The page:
The norm is that families with children own a car. But with a combination of different means of transport, planning and adapting habits, the study shows it was possible to reach more sustainable transport behaviour. Umeå municipality has a long tradition of facilitating sustainable travel, both in terms of investments in cycling infrastructure and public transport frequency, but also different ways of inspiring and motivating sustainable behaviour changes.
“Here we have turned it around. Instead of proposing a mode of transport such as a bicycle or bus, we have challenged the participants to remove a way of travelling. The families have simply been tested to change behaviour by excluding another and this makes our test a little unique.”, says Anna Gemzell, project manager at Umeå municipality.
The study was intended for people who have been thinking of reducing their car usage, but who needed a final push to implement the change. As a support, the participants were offered a variety of means of transport that could replace the car; electric bike, bus pass and access to a carpool and a cargo-bike pool. After the test period, three families chose to continue living without a car, three families considered switching to more environmentally friendly cars and the remaining four families stuck to the car, but retained some new habits and behaviours, mainly related to everyday travel.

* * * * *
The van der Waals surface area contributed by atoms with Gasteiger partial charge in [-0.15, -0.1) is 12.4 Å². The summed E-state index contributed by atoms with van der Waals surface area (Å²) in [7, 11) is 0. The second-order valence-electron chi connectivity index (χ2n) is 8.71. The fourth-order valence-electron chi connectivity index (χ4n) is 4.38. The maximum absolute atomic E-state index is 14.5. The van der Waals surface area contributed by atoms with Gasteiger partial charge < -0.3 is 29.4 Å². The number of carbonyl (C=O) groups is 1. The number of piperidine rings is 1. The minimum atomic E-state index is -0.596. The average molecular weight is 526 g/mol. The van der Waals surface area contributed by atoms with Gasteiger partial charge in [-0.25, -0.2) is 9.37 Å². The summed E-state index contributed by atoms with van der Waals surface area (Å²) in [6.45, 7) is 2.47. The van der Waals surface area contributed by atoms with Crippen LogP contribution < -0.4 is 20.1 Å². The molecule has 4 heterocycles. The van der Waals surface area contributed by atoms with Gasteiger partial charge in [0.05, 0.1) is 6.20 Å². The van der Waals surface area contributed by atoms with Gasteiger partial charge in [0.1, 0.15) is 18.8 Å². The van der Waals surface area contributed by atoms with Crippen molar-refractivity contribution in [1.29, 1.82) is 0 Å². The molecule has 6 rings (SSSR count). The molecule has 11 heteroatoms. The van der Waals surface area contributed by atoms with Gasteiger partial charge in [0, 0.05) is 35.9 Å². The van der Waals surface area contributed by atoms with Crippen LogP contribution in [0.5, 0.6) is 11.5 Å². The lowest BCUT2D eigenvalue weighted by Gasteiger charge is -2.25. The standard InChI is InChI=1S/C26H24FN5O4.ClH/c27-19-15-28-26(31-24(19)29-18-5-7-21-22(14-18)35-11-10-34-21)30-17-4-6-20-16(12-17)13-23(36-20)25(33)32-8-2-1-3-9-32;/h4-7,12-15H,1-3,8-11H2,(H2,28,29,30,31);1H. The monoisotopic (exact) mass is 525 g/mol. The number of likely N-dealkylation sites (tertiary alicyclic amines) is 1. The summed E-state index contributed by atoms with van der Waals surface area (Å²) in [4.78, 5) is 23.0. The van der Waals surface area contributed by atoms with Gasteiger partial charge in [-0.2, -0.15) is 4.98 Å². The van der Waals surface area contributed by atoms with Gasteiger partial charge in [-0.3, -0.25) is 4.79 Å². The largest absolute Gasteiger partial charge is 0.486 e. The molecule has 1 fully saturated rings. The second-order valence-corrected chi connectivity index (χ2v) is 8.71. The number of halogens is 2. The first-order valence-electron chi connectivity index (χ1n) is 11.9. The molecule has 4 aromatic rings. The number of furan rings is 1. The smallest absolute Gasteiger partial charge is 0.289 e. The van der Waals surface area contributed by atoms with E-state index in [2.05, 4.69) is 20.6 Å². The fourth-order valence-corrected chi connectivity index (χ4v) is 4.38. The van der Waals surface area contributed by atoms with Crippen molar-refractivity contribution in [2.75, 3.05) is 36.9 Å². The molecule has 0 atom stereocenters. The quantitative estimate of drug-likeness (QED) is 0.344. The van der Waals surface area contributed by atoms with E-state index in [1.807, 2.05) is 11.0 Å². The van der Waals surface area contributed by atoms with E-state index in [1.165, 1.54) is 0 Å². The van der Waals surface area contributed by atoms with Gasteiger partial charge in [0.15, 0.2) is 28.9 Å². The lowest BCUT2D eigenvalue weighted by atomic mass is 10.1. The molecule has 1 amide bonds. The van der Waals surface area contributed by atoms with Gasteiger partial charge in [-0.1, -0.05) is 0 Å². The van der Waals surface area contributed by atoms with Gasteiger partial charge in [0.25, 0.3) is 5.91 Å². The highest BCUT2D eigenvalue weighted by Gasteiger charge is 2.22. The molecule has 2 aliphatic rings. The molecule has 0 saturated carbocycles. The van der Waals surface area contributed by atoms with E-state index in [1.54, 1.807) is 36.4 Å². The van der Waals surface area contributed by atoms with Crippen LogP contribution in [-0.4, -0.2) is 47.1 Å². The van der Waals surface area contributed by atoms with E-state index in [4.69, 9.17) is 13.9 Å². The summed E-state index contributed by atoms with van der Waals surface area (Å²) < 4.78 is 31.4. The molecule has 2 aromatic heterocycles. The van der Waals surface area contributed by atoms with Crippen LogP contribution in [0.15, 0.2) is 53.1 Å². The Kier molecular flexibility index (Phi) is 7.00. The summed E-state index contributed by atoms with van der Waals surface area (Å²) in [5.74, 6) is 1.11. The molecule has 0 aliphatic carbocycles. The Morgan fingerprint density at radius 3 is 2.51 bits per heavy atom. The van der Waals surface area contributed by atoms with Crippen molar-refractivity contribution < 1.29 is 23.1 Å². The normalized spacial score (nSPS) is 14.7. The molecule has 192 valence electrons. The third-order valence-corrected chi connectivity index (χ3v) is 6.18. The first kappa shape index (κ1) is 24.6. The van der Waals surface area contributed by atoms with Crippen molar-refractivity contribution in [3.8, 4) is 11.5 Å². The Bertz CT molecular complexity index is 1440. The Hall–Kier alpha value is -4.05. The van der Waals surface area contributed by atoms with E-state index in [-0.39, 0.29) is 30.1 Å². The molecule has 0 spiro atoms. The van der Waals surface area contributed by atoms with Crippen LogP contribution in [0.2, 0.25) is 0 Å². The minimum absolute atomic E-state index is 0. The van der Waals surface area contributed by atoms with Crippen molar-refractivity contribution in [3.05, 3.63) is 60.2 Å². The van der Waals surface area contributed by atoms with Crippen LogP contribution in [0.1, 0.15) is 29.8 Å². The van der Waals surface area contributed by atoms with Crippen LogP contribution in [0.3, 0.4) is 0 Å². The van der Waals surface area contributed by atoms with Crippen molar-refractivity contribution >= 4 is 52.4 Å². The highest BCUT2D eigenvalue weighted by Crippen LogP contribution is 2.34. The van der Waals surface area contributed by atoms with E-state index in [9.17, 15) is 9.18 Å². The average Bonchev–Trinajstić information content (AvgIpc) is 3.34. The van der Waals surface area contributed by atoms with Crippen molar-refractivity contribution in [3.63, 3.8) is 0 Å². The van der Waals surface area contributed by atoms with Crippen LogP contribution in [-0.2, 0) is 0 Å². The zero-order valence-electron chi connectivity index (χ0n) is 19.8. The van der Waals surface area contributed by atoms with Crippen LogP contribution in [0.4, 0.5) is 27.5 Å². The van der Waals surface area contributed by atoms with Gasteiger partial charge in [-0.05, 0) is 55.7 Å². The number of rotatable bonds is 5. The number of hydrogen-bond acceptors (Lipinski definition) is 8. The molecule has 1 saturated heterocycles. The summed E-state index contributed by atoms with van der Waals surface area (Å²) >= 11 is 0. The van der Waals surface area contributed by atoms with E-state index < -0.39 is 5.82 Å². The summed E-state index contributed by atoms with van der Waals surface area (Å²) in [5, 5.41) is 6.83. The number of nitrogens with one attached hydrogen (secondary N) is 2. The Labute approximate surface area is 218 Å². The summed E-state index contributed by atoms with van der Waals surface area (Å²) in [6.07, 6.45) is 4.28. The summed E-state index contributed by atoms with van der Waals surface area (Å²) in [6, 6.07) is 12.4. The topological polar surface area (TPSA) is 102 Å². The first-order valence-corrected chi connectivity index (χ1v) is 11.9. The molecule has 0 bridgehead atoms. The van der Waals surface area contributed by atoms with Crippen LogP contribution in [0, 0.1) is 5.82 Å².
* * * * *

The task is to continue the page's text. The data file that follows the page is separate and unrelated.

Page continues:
The study indicates that there is an element of curiosity and experimentation (and perhaps a threshold) to trying out new solutions and changing attitudes and routine behaviour. The usefulness- and satisfactory arguments of having a personal vehicle are still strong, but there are also strong habits involved with turning to the car for all types of transport needs. These habits are reinforced by the larger investment in a single mode of transport, effectively creating a barrier for even considering alternatives for certain trips.
Written by Victor Malmsten Lundgren, RISE Viktoria.
1. 2019-05-23. Enklare än väntat att vara bilfri i Umeå.